U.S. Supreme Court should strike down Arizona immigration law

U.S. Supreme Court should strike down Arizona immigration law
US Supreme Court 2012

The U.S. Supreme Court is to expected to review Arizona's controversial immigration law known as SB 1070 on Wednesday.

It's hard to imagine the court would uphold the measures of the law that have already been blocked by lower courts.

The most controversial part of the law would allow local police to check the immigration status of anyone they stop and also require that person to show proof of legal status. Those who opposed the law feared this would lead to racial profiling of all Latinos.

One question the court is expected to address is whether it is within federal or local jurisdiction to enforce immigration law. The lower courts over the years have ruled against local immigration laws dating back to a 2007 housing ordinance in Farmers Branch, Texas, that would have banned renting to undocumented immigrants.

The Supreme Court decision will have implications for Arizona and more than a dozen other states, including Alabama, that have passed immigration laws at the state level.

The outcome will be closely watched by Latino voters.

If the court upholds the Arizona law, that could result in a backlash against Republicans. It could give the Democrats a cause under which to help mobilize Latino voters.

They need this because many Latinos are already angry over Obama's immigration policies that have led to the deportation of more than one million people.

If the court strikes down the law, it could be seen as a victory for the Obama Administration.

Republicans have already alienated Latino voters with their anti-immigrant rhetoric during the Republican debates.

Only 14 percent of Latino voters said they would vote for Mitt Romney, according to a Fox News Latino poll released in March. This is far from the percentage of Latino voters won by Sen John McCain, 31 percent in 2008, and by President George W. Bush, 40 percent in 2004.

Romney can't catch up even with Cuban-American Sen. Marco Rubio's help.

All this comes at a time when Mexican immigration is at a standstill.

The Pew Hispanic Center released a study Monday that shows net Mexican migration has fallen to zero or less.

The study found that from 2005 to 2010, about 1.4 million Mexicans immigrated to the United States and about 1.4 million Mexican immigrants and their U.S.-born children moved from the United States back to Mexico.

The weak economy along with immigration enforcement are some of the reasons migration has not increased, according to the study.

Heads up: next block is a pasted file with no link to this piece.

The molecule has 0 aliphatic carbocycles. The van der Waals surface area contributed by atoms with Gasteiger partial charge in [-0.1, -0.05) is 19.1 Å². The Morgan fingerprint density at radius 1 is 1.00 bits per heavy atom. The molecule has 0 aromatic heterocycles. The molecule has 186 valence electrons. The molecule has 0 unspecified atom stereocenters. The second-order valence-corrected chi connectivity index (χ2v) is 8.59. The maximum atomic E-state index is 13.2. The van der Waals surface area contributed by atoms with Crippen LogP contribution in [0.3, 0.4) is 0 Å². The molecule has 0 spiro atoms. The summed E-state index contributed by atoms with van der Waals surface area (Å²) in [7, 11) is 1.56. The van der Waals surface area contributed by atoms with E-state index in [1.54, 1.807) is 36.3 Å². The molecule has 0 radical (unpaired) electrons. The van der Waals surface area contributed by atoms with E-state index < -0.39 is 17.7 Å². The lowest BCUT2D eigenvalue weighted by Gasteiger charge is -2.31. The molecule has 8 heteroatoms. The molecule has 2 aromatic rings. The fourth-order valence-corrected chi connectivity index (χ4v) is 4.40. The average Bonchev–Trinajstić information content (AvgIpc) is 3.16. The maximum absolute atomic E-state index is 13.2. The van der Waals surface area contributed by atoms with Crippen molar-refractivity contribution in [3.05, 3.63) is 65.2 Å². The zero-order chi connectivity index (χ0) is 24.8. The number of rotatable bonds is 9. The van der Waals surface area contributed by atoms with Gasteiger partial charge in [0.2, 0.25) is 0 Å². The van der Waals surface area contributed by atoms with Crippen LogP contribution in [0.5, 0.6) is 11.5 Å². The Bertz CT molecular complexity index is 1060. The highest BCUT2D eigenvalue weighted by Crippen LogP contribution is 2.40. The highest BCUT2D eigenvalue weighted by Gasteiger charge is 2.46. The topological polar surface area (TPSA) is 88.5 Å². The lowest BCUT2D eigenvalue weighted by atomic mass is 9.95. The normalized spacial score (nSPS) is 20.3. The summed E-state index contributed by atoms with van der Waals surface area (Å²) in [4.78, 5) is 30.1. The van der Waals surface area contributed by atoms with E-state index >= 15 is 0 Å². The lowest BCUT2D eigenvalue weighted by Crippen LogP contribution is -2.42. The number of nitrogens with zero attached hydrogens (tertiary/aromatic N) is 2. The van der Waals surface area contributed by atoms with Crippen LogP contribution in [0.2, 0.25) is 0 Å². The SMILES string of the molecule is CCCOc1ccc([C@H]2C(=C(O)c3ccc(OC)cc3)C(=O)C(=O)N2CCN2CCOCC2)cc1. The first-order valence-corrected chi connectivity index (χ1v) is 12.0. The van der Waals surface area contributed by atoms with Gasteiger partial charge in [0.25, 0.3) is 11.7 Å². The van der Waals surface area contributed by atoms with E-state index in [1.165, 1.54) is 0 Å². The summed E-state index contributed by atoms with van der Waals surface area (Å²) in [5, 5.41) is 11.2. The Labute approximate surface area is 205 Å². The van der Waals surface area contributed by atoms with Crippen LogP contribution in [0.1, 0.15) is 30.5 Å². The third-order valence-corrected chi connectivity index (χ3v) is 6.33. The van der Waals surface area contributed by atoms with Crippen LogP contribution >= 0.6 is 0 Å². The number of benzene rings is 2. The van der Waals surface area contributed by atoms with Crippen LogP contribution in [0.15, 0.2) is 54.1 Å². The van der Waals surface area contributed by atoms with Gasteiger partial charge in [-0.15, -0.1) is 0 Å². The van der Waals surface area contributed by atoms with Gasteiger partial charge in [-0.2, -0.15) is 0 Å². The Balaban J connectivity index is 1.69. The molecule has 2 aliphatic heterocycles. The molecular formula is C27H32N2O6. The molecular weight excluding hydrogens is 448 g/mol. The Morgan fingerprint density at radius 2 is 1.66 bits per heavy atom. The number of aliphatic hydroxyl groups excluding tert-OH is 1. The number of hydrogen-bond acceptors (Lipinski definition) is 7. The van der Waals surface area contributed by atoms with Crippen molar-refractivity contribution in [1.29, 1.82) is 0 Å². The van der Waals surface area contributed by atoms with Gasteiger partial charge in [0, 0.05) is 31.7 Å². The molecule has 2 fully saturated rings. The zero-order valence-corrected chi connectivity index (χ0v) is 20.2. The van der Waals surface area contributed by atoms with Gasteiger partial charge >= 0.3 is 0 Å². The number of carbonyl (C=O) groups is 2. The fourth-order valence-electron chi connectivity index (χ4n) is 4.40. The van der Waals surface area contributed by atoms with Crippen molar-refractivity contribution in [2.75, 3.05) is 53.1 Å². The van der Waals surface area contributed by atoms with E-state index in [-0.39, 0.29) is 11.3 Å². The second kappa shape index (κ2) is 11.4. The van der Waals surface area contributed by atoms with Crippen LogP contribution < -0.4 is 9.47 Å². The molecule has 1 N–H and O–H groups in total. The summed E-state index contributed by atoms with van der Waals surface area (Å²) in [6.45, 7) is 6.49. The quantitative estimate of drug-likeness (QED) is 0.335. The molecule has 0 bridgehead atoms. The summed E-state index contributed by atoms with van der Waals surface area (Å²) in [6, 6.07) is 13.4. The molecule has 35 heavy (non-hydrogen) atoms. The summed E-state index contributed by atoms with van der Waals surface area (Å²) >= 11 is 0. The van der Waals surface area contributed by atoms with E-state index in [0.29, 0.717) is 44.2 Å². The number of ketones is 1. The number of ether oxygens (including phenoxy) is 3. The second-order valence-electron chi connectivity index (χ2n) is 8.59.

The idea that undocumented immigrants from Mexico are flooding into the United States is not true.

The notion that they are an overall drain on the economy and taking jobs away from U.S. citizens also has not been proven.

Undocumented immigrants pay sales to property taxes. They also pay billions into  Social Security. One report put the number as high as $11 billion.

Laws like SB 1070 are based on fear more than reality. The Supreme Court should strike this law down.

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  • Good luck with that since Obama will most likely kick it down to the state just like gay marriage etc.

  • I can tell you personally how the influx of illegal immigrants can be "proven". Once I owned a Landscaping/Lawn Maintenance business. We hired only gringos. We did not want to hire "the Mexes", as other gringo-owned companies did. We were constantly underbid by those hiring illegal immigrants. The obvious reason being because of the lower working wage (on the average) and not paying fully into payroll taxes. So...we could not hire as many legal US citizens.

    Talk to anybody in building contracting and you will hear the same story.

    So what is your solution? Open the floodgates? Eliminate borders? Amnesty? Just allow those here to stay? What about those who do not cheat the system and wait in the que? Are they suckers? Stupid? Losers? Kind of makes a mockery of those who obey the law, no? No, probably not, right?

    The way the Obama economy is going, with reverse migration to Mexico, this will be a non-issue soon.

  • In reply to Richard Davis:

    Jay Leno mentioned last night that the economy in the US is so bad, that the net migration is back to Mexico, as you indicated in your last paragraph.

    While I bet that Chicanisima won't reply, the tone of most of her posts has been "open the floodgates" and "don't deport them to dangerous Mexico."

  • Based on today's Tribune story, apparently what you request is unlikely, specifically the local police check.

    But I have commented on your sage legal analysis and apparent education at the finest law schools, before.

  • You are right, Jack.

    Our blogger, esteemed journalist, does not do much follow-up to refute her slant.

    So... my position is the true one. Sorry, Chicanisima, silence is not golden but revealing.

  • Legal or not, Arizona's attempts to control a federal issue have only ended up hurting the Arizona travel and business community. TO me that is the best outcome from this misguided attempt to control illegal immigration. Hopefully, other states will take notice and decide against similar measures.

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